The Ohio Chamber of Commerce released a comprehensive report that it says will help improve the state’s business climate.
The report looked at data from Ohio and compared it to other states. It looked at six distinct areas, including education, quality of life, taxes, business friendliness, innovation and infrastructure.
The report also made recommendations on ways to improve Ohio’s business climate and competitiveness.
Steve Stivers, president and CEO of the Ohio Chamber of Commerce, said the recommendations include teaching more computer skills such as coding in high schools, creating affordable housing and health care. more accessible healthcare, increased risk capital, improved infrastructure and reduced regulations.
Another key recommendation included reforming Ohio’s tax structure as it relates to local taxes.
“We’re not advocating cutting opportunities or revenues for our local government partners. We’re saying there could be a different or better way to fund local governments,” Stivers said.
Just over 10 years ago, local governments in Ohio received substantial state funding. But former Gov. John Kasich, a Republican, cut state money for local government funds by 25% in 2012 and 50% in 2013.
In a 2019 report by Policy Matters Ohio, between 2006 and 2018, local governments lost $1.4 billion a year, adjusted for inflation, due to cuts in state aid and the loss of local tax revenue reduced or eliminated by the state.
This report showed that state-level cuts put more pressure on local taxpayers. Stivers said he thinks local governments and the state should work together now to come up with viable options, but he understands why local governments might be a little wary.
“I know after the previous administration they don’t really trust the state and local government fund because it was cut several times under the Kasich administration, but we want to have that conversation. “said Stivers.
Stivers said there are 848 tax jurisdictions that don’t necessarily define income the same way. Stivers said simplifying administrative procedures, creating a definition of income and then a filing destination for businesses, would ease the administrative burden.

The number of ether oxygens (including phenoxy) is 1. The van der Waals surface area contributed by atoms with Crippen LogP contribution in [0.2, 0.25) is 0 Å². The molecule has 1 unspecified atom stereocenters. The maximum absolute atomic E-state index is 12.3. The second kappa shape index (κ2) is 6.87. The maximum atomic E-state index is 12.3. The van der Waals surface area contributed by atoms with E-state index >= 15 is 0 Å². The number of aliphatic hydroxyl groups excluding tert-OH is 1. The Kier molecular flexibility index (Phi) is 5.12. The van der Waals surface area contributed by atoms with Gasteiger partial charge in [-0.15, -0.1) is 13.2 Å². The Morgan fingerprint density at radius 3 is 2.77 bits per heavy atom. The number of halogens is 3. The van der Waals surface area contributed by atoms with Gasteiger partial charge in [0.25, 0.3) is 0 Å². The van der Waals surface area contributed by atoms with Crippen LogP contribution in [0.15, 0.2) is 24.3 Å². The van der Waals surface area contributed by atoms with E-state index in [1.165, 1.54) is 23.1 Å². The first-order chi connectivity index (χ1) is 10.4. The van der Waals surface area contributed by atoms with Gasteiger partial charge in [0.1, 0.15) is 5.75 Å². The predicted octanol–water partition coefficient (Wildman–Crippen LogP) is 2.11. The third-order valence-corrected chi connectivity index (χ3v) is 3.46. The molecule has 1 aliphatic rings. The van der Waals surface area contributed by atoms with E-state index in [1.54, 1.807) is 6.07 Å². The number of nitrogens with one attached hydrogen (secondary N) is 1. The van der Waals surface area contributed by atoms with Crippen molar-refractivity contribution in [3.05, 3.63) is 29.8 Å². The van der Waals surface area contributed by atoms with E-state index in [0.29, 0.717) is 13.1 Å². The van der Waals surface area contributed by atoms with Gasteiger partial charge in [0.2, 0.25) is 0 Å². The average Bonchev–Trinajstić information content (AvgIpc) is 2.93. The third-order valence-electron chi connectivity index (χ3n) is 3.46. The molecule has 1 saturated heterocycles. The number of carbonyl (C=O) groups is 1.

But not everyone who examines Ohio’s tax policy agrees. Zach Schiller, research director for Policy Matters, said Ohio’s local and state taxes on businesses are already low.
“State and local taxes on businesses in Ohio are well below the national average, according to an Ernst & Young study conducted for the Council on State Taxation, a group that lobbies for state taxes for large corporations. The study notes that in fiscal year 2020, the average state and local business taxes per employee were $4,800 in Ohio, compared to a national average of $6,500.)”, a said Schiller.
Schiller said the chamber should commit to ensuring companies pay their fair share so we can support education and workforce training programs, as well as meet our myriad other needs. .
Rick Carfagna, a former Republican lawmaker from Ohio who is now senior vice president of government affairs for the Ohio House, said the Ohio Legislature has taken some steps to improve the climate for affairs of state by reducing regulations and bureaucracy.
Carfagna said there was more to do. But he said the new plan contains many recommendations that don’t require new programs or big changes.
“We don’t have to reinvent the wheel on these things, but we have to monitor them and make sure they’re calibrated to do what we want,” Carfagna said.